Why spend money on email?

Leverage Archive

Leverage Archive

Woah! We've been at this a long time. What was true a year or two ago may not be true today. If you're interested in something a little more current, take a look at our recent blog posts.
Leverage Archive

Your marketing budget is getting cut; you have to find innovative (read: inexpensive) ways to market your products. But how? All the new and exciting ideas cost lots of money and really you can’t justify them anyway.

According to “Winning in Turbulence: Protect and Grow Customer Loyalty” by Rob Markey and Darrell Rigby of Bain & Company, Inc., “Loyal customers cost less to serve… (and) …help stretch marketing dollars. Their word-of-mouth referrals to friends and associates provide a company with more like-minded customers, laying the foundation for growth when the economy turns around.”

Epsilon conducted an email branding study and published the results in February of this year. The statistics point out how important email marketing is in the advertising process. Consumers said they enjoy receiving email from companies with which they are registered (84%). It may be a struggle to grow your list, but once you have those names and are sending them email, you know you’re talking to an audience that wants to hear from you!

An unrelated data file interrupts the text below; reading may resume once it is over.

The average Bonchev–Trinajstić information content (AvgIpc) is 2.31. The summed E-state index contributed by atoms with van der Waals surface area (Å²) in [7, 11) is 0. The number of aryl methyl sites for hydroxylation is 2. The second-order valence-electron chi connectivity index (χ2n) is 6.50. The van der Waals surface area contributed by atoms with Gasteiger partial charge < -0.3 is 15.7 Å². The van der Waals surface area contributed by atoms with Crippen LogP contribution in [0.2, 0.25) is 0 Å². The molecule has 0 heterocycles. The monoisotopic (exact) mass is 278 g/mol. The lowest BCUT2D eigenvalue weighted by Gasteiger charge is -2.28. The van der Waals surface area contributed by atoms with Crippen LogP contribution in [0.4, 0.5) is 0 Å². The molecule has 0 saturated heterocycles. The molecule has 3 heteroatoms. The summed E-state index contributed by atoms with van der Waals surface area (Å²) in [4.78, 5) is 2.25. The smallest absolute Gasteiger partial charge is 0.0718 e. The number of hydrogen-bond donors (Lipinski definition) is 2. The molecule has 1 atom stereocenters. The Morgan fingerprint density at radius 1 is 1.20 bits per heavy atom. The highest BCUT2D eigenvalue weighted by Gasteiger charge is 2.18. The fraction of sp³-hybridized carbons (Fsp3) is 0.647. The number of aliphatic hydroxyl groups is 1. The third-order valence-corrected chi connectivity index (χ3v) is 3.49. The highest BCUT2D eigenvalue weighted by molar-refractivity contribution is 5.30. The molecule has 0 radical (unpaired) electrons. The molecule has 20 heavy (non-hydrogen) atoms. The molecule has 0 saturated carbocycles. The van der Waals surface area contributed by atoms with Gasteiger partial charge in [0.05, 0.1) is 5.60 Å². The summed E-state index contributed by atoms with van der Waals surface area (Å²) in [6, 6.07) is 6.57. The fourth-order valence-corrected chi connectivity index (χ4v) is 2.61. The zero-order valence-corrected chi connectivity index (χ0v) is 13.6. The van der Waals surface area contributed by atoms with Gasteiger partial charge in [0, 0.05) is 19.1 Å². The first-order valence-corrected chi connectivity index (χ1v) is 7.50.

In addition, the Epsilon study found out that 57% of consumers have a more positive impression of companies when they receive email from them. And 40% said that simply receiving email has a positive impact on their likelihood to make a future purchase from a company. What does all this mean? Email builds loyalty and trust with people that want to hear from you. And those people are telling their friends about you, which helps you grow your customer base, your email base and your bottom line.

And if all of these statistics and numbers aren’t evidence enough, then maybe Mr. Markey & Mr. Rigby of Bain & Company, Inc. can convince you: “When spending drops, the companies focused on protecting and growing their most loyal, profitable customer segments often manage to stabilize their business. They may even attract new customers as competitors falter.”